Evans, who wrote Foundations of Applied Mathematics, Volume 1: Mathematical Analysis with two coauthors, conceded the risks but offered a different perspective. She found that having coauthors motivated her when she did not feel like writing because it held her accountable to other people. Collaboration also provides an opportunity for writers to enlist individuals with unique capabilities, such as pedagogical proficiency. “If you’re picking coauthors, you need to pick people who have strengths or expertise that very much complement your own,” Evans said.

Regardless of the number of authors, the panelists agreed that writing a book always takes longer than expected. “In all three cases I had an initial schedule, and in all three cases I didn’t quite finish when I said I was going to,” Smith said. “One of the things I could caution all authors is that the last 15 to 20 percent of the book seems to take 40 percent of the time.” If writers are testing their material by teaching it in a course, they can link their writing schedules with their semester syllabi for pacing purposes. Smith also advised attendees to allow sufficient time for the incorporation of feedback.

Though authors should of course attempt to meet their deadlines, Higham indicated that many publishers would rather have writers submit their books a few months late than compromise the quality by rushing to finish. “Don’t agree to a deadline unless you’re really happy with it,” he said. “You might need more time to put the book aside.” Greenspan noted that people who submit proposals and contracts in a book’s early stages are more likely to miss deadlines, while those who deliver proposals for nearly-written books tend to finish much closer to the agreed-upon target.

All of the panelists conceded that preparing the index is one of the most time-consuming parts of the process because indices take a long time to both create and debug. Higham urged writers to refrain from saving the index until the end, as working on it several months before the book’s completion allows one to catch LaTeX errors and other inconsistencies. Smith concurred and recommended that authors allot specific blocks of time exclusively for indices, which are important tools for readers. “For a general reader, the index is really important,” he said. “Please take the index very seriously.”

After successfully publishing a book, authors might eventually wonder whether they should consider a second (or third, or fourth) edition. SIAM recommends that at least 20 to 25 percent of material in a subsequent edition be new and different from the existing text. This material could stem from a dramatic breakthrough, a novel technique, or a new software. In some cases, future editions of certain books—such as those that address software-oriented topics like MATLAB—are guided by changes in the software itself. “There clearly has to be something different that makes the new edition warranted,” Higham said. “In particular, why would people want to buy the new edition rather than the old edition?” For example, one need not immediately consider a second edition if the field in question is not rapidly changing.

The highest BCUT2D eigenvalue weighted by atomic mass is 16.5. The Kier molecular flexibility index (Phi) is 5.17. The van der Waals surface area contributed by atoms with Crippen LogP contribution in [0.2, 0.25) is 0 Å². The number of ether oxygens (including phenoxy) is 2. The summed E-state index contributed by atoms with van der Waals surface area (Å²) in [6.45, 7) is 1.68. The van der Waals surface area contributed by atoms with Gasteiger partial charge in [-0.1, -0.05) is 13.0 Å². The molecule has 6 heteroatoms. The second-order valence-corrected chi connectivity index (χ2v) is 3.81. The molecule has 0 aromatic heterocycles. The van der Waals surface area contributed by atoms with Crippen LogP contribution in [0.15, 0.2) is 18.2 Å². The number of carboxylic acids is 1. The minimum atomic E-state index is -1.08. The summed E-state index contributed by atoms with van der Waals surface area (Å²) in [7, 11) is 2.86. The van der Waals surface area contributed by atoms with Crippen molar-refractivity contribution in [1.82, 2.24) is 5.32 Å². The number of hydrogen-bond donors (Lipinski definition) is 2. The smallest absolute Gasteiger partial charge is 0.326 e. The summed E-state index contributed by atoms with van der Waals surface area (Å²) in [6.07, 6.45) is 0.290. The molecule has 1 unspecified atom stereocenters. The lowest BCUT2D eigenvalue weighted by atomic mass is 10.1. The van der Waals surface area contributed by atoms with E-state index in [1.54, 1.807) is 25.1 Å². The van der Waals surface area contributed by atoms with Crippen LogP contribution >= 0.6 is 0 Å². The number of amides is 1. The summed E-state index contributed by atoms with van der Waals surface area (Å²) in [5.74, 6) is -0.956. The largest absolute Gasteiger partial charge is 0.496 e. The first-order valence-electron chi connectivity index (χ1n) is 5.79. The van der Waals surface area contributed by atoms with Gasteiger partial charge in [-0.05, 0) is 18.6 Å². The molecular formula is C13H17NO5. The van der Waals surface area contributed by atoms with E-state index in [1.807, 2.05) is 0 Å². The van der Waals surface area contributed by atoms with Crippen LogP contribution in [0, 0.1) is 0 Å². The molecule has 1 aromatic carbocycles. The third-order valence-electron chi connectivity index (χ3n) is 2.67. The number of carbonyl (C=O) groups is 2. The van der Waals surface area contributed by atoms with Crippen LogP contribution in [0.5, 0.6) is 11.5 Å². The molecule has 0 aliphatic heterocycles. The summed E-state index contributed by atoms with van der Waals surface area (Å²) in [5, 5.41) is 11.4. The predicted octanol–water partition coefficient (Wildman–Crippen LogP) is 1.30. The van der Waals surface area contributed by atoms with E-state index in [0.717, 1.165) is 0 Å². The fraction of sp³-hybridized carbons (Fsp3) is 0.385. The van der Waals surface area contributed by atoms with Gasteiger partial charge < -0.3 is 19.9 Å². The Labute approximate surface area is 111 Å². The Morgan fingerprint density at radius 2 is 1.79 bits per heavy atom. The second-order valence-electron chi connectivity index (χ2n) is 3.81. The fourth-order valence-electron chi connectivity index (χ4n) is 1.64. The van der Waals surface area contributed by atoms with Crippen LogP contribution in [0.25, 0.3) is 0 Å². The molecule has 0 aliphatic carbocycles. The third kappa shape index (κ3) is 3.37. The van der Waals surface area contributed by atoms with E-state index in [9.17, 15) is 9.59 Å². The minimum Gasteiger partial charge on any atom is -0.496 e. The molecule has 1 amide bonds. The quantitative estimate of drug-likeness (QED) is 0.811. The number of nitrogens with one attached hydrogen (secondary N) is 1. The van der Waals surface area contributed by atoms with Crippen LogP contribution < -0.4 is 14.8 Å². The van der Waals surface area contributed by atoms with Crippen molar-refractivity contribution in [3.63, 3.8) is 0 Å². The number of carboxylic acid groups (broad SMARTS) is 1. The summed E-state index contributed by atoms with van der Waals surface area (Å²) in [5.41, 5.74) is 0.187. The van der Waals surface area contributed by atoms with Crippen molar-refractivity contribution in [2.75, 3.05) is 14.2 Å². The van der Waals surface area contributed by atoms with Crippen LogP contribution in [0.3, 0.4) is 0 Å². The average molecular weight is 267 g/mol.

Higham keeps files for all his books and makes annotations about items that he spots after publication—including typos, references, and other updates—that he would like to incorporate or improve upon in future editions. This system allows him to maintain organized notes about his thought processes and helps him prepare for any subsequent publications. In some cases, authors can make minor typo changes and other corrections if/when a book enters a second printing cycle. “SIAM is very good at working with you on that, and that might not universally be the case,” Smith said.

As the panel wrapped up, panelists reflected on their publishing experiences with SIAM. Higham praised SIAM copyeditors who correct grammar, spelling, references, quotations, and sentence structure, and added that he cannot imagine publishing with an organization that does not provide copyediting services. “Copyeditors are extremely important,” he said. “They really do improve my best efforts. The final result is a book that is far better from what I delivered.”

Higham concluded with several remarks about the consistency and flexibility of SIAM publishing. He noted that most authors work with the same staff members throughout the entire publication process, from proposal submission to final edits (sometimes a few years later). “You get to know people and they’ll take you through the whole process, beginning to end,” he said. “If you have a reasonable request about your book, SIAM will always listen and accede to your request if possible.”

1Co-author of Foundations of Applied Mathematics, Volume 1: Mathematical Analysis

2Author/co-author of Accuracy and Stability of Numerical Algorithms (2nd edition), Functions of Matrices: Theory and Computation, MATLAB Guide (3rd edition), and Handbook of Writing for the Mathematical Sciences (3rd edition)

3Author of Smart Material Systems: Model Development and Uncertainty Quantification: Theory, Implementation, and Applications

Lina Sorg is the managing editor of SIAM News